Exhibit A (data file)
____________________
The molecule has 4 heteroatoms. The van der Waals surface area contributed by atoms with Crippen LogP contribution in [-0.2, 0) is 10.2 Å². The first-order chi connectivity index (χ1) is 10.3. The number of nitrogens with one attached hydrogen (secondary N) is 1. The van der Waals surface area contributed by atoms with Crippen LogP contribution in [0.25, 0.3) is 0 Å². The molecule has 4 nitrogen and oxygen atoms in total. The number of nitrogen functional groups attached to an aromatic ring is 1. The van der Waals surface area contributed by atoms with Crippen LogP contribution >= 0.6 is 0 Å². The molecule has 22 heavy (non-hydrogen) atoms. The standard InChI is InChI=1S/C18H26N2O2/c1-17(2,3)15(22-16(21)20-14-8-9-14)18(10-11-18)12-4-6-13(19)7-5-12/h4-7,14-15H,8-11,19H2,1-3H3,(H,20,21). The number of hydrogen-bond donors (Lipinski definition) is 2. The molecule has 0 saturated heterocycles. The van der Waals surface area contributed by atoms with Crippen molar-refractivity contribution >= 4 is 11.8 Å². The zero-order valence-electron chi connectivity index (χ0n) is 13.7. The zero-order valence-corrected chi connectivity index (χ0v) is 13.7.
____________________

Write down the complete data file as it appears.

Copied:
The molecule has 4 heteroatoms. The van der Waals surface area contributed by atoms with Crippen LogP contribution in [-0.2, 0) is 10.2 Å². The first-order chi connectivity index (χ1) is 10.3. The number of nitrogens with one attached hydrogen (secondary N) is 1. The van der Waals surface area contributed by atoms with Crippen LogP contribution in [0.25, 0.3) is 0 Å². The molecule has 4 nitrogen and oxygen atoms in total. The number of nitrogen functional groups attached to an aromatic ring is 1. The van der Waals surface area contributed by atoms with Crippen LogP contribution >= 0.6 is 0 Å². The molecule has 22 heavy (non-hydrogen) atoms. The standard InChI is InChI=1S/C18H26N2O2/c1-17(2,3)15(22-16(21)20-14-8-9-14)18(10-11-18)12-4-6-13(19)7-5-12/h4-7,14-15H,8-11,19H2,1-3H3,(H,20,21). The number of hydrogen-bond donors (Lipinski definition) is 2. The molecule has 0 saturated heterocycles. The van der Waals surface area contributed by atoms with Crippen molar-refractivity contribution >= 4 is 11.8 Å². The zero-order valence-electron chi connectivity index (χ0n) is 13.7. The zero-order valence-corrected chi connectivity index (χ0v) is 13.7.